Dr. D. Madan
Associate Professor, Dept of Mech, Sri indu college of engineering and technology

Dr. Mohammad Mehdizadeh
Weed Science, University of Mohaghegh Ardabili

Dr. Siamak Hoseinzadeh
West Tehran Branch, Islamic Azad University

Dr. Klodian Gumeni
Tirana Polytechnic University

Dr. Zaffar Mahdi Dar
Assistant Professor, Sher-e-Kashmir University of Agricultural Sciences and Technology of Kashmir

Prof. DR Agney G K
Assistant Professor, Mar Thoma College, Thiruvalla

Dr. Spiridon D. Mantzoukas
Assistant Professor, TEI of Western Greece

Dr. Saad Farouk Mohamed Hussien
Associate professor, Faculty of Agriculture, Mansoura University

Dr. Miguel Ángel Reyes Belmonte
IMDEA ENERGY Institute, Madrid, Spain

Dr. K. Jayakumar
Assistant Professor, Department of Botany, A.v.c College (Autonomous)

Dr. Omi Laila Majeed
Division of Basic Sciences and Humanities, Sher-e-Kashmir University of Agricultural Sciences and Technology

Dr. Eng.Ahmed Kadhim Hussein
Assistant Professor, Department of Mechanical Engineering, College of Engineering, University of Babylon

Dr. Nupur Saxena
CSIR-Senior Research Associate, Department of Physics and Astronomical Sciences, Central University of Jammu

Assist. Prof. Ihsan Habib Dakhil
Chemical Engineering Department, Engineering College, Al Muthanna University

Dr Prem Kumar Seelam
Environmental and Chemical Engineering Research Group, Faculty of Technology, P.O. Box 4300, 90014 University of Oulu, Finland

Open Access

Global Journal of Energy and Environment is a peer reviewed open access journal publishing research manuscripts, review articles, editorials, letters to the editor in Energy and Environment.

Peer Review

To ensure the quality of the publications, all submitted manuscripts will be peer-reviewed by invited experts in the field. The decisions of editors will be made based on the comments of the reviewers.

Rapid Publication

Time to first decision: within 2 days for initial decision without review, 18 days with review; Time to publication: Accepted articles will be published online within 2 days, and final corrected versions by authors will be accessible within 5 days.  More details....

Rapid Response Team

Please feel free to contact our rapid response team if you have any questions. Our customer representative will answer you shortly.

Global Journal of Energy and Environment

Manuscript Title: The title should be a brief phrase.

Author Information: List full names and affiliation of all authors, including Emails and phone numbers of corresponding author.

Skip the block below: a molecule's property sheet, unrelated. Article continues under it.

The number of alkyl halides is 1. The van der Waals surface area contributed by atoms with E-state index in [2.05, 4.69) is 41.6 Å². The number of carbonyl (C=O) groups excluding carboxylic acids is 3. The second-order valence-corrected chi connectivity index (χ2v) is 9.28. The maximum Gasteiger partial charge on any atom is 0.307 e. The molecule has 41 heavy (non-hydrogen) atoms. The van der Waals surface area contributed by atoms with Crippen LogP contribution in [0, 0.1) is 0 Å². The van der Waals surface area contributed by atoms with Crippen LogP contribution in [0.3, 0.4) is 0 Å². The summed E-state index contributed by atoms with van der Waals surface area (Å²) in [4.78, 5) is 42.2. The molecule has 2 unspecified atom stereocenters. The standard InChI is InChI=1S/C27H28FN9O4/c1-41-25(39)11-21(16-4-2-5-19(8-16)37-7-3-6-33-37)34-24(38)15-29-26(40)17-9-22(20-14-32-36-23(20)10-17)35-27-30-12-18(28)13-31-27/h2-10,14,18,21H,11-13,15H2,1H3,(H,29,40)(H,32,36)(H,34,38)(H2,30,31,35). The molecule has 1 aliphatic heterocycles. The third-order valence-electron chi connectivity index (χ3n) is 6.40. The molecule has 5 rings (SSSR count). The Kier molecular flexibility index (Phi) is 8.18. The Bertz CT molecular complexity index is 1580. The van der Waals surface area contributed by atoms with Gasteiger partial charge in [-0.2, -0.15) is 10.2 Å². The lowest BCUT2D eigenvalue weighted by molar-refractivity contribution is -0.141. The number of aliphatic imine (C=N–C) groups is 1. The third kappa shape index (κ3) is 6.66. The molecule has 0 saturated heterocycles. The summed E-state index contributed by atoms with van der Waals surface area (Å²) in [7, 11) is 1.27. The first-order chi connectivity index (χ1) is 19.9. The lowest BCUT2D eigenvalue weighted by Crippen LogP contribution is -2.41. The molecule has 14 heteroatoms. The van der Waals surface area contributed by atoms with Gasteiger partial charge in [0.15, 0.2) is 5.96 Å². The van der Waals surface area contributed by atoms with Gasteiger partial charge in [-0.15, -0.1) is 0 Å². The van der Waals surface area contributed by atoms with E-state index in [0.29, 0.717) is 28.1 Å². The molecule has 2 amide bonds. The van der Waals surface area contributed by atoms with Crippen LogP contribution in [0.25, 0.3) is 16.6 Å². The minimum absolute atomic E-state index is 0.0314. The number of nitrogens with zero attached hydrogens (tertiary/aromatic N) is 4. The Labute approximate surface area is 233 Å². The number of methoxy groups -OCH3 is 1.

Abstract: The abstract should be less than 500 words. Following abstract, a list of keywords and abbreviations should be added. The keywords should be no more than 10. Abbreviation are only used for non standard and long terms.

Introduction: The introduction should included a clear statement of current problems.

Materials and Methods: This section should be clearly described.

Results and discussion: Authors may put results and discussion into a single section or show them separately.

Acknowledgement: This section includes a brief acknowledgment of people, grant details, funds

References: References should be listed in a numbered citation order at the end of the manuscript. DOIs and links to referenced articles should be added if available. Abstracts and talks for conferences or papers not yet accepted should not be cited. Examples Published Papers: 

1. Avinaba Mukherjee, Sourav Sikdar, Anisur Rahman Khuda-Bukhsh. Evaluation of ameliorative potential of isolated flavonol fractions from Thuja occidentalis in lung cancer cells and in Benzo(a) pyrene induced lung toxicity in mice. International Journal of Traditional and Complementary Medicine, 2016; 1(1): 0001-0013. 
2. Vikas Gupta, Parveen Bansal, Junaid Niazi, Kamlesh Kohli, Pankaj Ghaiye. Anti-anxiety Activity of Citrus paradisi var. duncan Extracts in Swiss Albino Mice-A Preclinical Study. Journal of Herbal Medicine Research, 2016; 1(1): 0001-0006.

Tables and figures: Tables should be used at a minimum with a short descriptive title. The preferred file formats for Figures/Graphics are GIF, TIFF, JPEG or PowerPoint.

Proofreading and Publication: A proof will be sent to the corresponding author before publication. Authors should carefully read the proof to avoid any errors and return the proof to the editorial office. Editorial office will publish the article shortly and send a notice to authors with the links of the paper.


Note: Please compress all documents (manuscript, cover letter et al.,.) into one .Zip file and then upload the Zip file.